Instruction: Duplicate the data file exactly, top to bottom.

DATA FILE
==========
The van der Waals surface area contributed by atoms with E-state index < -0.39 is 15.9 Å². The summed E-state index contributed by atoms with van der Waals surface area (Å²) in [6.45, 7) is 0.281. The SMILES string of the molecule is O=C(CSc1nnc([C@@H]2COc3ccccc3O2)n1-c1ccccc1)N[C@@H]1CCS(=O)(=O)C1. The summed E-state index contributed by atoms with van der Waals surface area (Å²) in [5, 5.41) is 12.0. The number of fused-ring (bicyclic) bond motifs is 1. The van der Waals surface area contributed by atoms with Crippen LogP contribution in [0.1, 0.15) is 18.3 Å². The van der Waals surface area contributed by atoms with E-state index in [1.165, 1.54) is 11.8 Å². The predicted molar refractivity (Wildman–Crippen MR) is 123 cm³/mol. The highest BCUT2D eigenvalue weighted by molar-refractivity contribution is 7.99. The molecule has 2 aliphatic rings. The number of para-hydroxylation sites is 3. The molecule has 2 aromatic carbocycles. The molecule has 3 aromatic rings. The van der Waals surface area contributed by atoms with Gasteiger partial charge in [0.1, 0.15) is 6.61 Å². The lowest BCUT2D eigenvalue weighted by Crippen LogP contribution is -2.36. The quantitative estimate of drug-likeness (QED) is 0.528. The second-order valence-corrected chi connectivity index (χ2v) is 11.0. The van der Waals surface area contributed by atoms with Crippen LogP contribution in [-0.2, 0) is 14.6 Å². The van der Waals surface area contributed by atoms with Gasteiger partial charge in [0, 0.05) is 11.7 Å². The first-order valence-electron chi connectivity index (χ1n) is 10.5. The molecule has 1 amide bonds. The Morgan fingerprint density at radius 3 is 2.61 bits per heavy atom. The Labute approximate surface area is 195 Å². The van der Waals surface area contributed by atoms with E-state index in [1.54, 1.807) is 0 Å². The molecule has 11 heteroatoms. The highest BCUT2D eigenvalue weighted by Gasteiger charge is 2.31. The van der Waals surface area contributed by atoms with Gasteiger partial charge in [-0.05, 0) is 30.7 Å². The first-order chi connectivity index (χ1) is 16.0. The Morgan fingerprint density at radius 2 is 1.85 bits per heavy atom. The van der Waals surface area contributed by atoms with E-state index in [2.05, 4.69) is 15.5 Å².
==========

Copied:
The van der Waals surface area contributed by atoms with E-state index < -0.39 is 15.9 Å². The summed E-state index contributed by atoms with van der Waals surface area (Å²) in [6.45, 7) is 0.281. The SMILES string of the molecule is O=C(CSc1nnc([C@@H]2COc3ccccc3O2)n1-c1ccccc1)N[C@@H]1CCS(=O)(=O)C1. The summed E-state index contributed by atoms with van der Waals surface area (Å²) in [5, 5.41) is 12.0. The number of fused-ring (bicyclic) bond motifs is 1. The van der Waals surface area contributed by atoms with Crippen LogP contribution in [0.1, 0.15) is 18.3 Å². The van der Waals surface area contributed by atoms with E-state index in [1.165, 1.54) is 11.8 Å². The predicted molar refractivity (Wildman–Crippen MR) is 123 cm³/mol. The highest BCUT2D eigenvalue weighted by molar-refractivity contribution is 7.99. The molecule has 2 aliphatic rings. The number of para-hydroxylation sites is 3. The molecule has 2 aromatic carbocycles. The molecule has 3 aromatic rings. The van der Waals surface area contributed by atoms with Gasteiger partial charge in [0.1, 0.15) is 6.61 Å². The lowest BCUT2D eigenvalue weighted by Crippen LogP contribution is -2.36. The quantitative estimate of drug-likeness (QED) is 0.528. The second-order valence-corrected chi connectivity index (χ2v) is 11.0. The van der Waals surface area contributed by atoms with Crippen LogP contribution in [-0.2, 0) is 14.6 Å². The van der Waals surface area contributed by atoms with Gasteiger partial charge in [0, 0.05) is 11.7 Å². The first-order valence-electron chi connectivity index (χ1n) is 10.5. The molecule has 1 amide bonds. The Morgan fingerprint density at radius 3 is 2.61 bits per heavy atom. The Labute approximate surface area is 195 Å². The van der Waals surface area contributed by atoms with E-state index in [1.54, 1.807) is 0 Å². The molecule has 11 heteroatoms. The highest BCUT2D eigenvalue weighted by Gasteiger charge is 2.31. The van der Waals surface area contributed by atoms with Gasteiger partial charge in [-0.05, 0) is 30.7 Å². The first-order chi connectivity index (χ1) is 16.0. The Morgan fingerprint density at radius 2 is 1.85 bits per heavy atom. The van der Waals surface area contributed by atoms with E-state index in [2.05, 4.69) is 15.5 Å².